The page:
FOIA to USCIS on Denaturalization
In recent decades, one of America’s greatest strengths has been its ability to assimilate new immigrant groups, granting citizenship to new arrivals and conferring citizenship on their American-born children from birth. With citizenship comes political power and a sense of permanent membership in the national community. But recent steps by the Trump administration to increase denaturalization investigations risk delegitimizing the status of naturalized citizens, and may chill their political activities. This fits into President Trump’s pattern of attacks on immigrants and other minority groups — one of the key markers of democratic decline.
Shortly after the 2016 election, now-President Trump indicated an appetite for politically-motivated denaturalizations, tweeting on November 29, 2016, that flag-burning should be punished by “loss of citizenship or year in jail.” (Flag-burning is, of course, political speech protected by the First Amendment.) Current Supreme Court precedent likely forecloses stripping citizenship on this basis alone. But the administration’s decision to create an office dedicated solely to identifying denaturalization cases raises serious concerns about how its targets will be identified and why the administration has chosen to prioritize denaturalization now.
The law allows naturalized citizens to be stripped of their citizenship — generally, if the citizen’s immigration paperwork was somehow fraudulent — but it is an extremely unusual punishment in modern American history. Since 1990, the Department of Justice has initiated just a few hundred civil denaturalization cases, many against former Nazis or other war criminals. In these exceptional cases, there may be good reasons to pursue denaturalization.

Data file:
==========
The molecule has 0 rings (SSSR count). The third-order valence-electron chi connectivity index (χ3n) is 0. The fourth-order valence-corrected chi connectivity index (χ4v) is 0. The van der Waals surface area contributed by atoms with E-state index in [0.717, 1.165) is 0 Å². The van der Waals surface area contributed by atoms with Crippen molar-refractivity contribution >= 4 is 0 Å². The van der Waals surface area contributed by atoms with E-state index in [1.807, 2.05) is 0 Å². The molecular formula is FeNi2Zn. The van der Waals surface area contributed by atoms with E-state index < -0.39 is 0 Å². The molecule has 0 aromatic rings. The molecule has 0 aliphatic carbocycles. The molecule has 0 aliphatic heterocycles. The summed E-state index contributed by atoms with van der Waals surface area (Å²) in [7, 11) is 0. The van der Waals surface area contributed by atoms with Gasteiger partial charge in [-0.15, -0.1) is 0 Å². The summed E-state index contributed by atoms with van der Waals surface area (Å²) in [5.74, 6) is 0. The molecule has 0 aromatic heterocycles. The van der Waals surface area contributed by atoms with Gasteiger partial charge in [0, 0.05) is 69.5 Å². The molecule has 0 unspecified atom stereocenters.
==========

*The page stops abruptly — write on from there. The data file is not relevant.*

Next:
But large-scale denaturalization projects have a more troubling history. In the early 20th century, the U.S. government used denaturalization to target naturalized citizens who were later determined to be “un-American” — for example, because they were of Asian descent, because they were Socialists or Communists, or because they opposed American participation in World War I. Denaturalization campaigns are also a common feature of authoritarian states that have scapegoated minority groups as part of their rise to power. Beginning in 1933, Nazi Germany implemented a series of policies authorizing the denaturalization of Jewish Germans as well as political opponents of the Nazis. Likewise, the Soviet Union revoked the citizenship of 1.5 million citizens.
Protect Democracy is committed to pushing back against President Trump’s efforts to delegitimize minority communities. To that end, we’ve filed a FOIA request for information on our government’s plans for a denaturalization office and how it plans to identify potential denaturalization cases.
Read the FOIA request here.